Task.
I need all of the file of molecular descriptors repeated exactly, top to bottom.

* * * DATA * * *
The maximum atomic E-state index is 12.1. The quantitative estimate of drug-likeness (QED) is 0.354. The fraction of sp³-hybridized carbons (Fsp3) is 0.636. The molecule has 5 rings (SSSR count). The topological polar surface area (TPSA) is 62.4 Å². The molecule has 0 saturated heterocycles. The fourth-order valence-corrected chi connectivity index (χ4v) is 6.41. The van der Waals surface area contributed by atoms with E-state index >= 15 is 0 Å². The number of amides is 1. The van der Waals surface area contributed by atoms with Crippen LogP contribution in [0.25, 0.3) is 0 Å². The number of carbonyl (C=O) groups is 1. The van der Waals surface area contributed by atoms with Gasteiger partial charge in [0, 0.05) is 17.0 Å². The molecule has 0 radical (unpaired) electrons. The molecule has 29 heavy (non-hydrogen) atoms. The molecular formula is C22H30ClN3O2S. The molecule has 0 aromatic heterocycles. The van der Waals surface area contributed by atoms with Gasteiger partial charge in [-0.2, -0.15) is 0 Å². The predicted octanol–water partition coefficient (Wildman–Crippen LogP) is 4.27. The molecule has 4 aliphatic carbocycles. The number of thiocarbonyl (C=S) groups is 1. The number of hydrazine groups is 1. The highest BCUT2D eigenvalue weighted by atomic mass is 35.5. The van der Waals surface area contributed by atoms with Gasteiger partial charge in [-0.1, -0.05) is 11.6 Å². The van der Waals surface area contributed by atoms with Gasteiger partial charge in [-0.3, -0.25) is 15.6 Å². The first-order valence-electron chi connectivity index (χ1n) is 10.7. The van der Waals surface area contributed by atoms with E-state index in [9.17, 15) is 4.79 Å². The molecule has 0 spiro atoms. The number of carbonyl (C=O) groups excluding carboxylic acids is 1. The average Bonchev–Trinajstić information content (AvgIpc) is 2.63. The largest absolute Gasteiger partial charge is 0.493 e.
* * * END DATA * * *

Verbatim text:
The maximum atomic E-state index is 12.1. The quantitative estimate of drug-likeness (QED) is 0.354. The fraction of sp³-hybridized carbons (Fsp3) is 0.636. The molecule has 5 rings (SSSR count). The topological polar surface area (TPSA) is 62.4 Å². The molecule has 0 saturated heterocycles. The fourth-order valence-corrected chi connectivity index (χ4v) is 6.41. The van der Waals surface area contributed by atoms with E-state index >= 15 is 0 Å². The number of amides is 1. The van der Waals surface area contributed by atoms with Crippen LogP contribution in [0.25, 0.3) is 0 Å². The number of carbonyl (C=O) groups is 1. The van der Waals surface area contributed by atoms with Gasteiger partial charge in [0, 0.05) is 17.0 Å². The molecule has 0 radical (unpaired) electrons. The molecule has 29 heavy (non-hydrogen) atoms. The molecular formula is C22H30ClN3O2S. The molecule has 0 aromatic heterocycles. The van der Waals surface area contributed by atoms with Gasteiger partial charge in [-0.2, -0.15) is 0 Å². The predicted octanol–water partition coefficient (Wildman–Crippen LogP) is 4.27. The molecule has 4 aliphatic carbocycles. The number of thiocarbonyl (C=S) groups is 1. The number of hydrazine groups is 1. The highest BCUT2D eigenvalue weighted by atomic mass is 35.5. The van der Waals surface area contributed by atoms with Gasteiger partial charge in [-0.1, -0.05) is 11.6 Å². The van der Waals surface area contributed by atoms with Gasteiger partial charge in [-0.3, -0.25) is 15.6 Å². The first-order valence-electron chi connectivity index (χ1n) is 10.7. The van der Waals surface area contributed by atoms with E-state index in [9.17, 15) is 4.79 Å². The molecule has 0 spiro atoms. The number of carbonyl (C=O) groups excluding carboxylic acids is 1. The average Bonchev–Trinajstić information content (AvgIpc) is 2.63. The largest absolute Gasteiger partial charge is 0.493 e.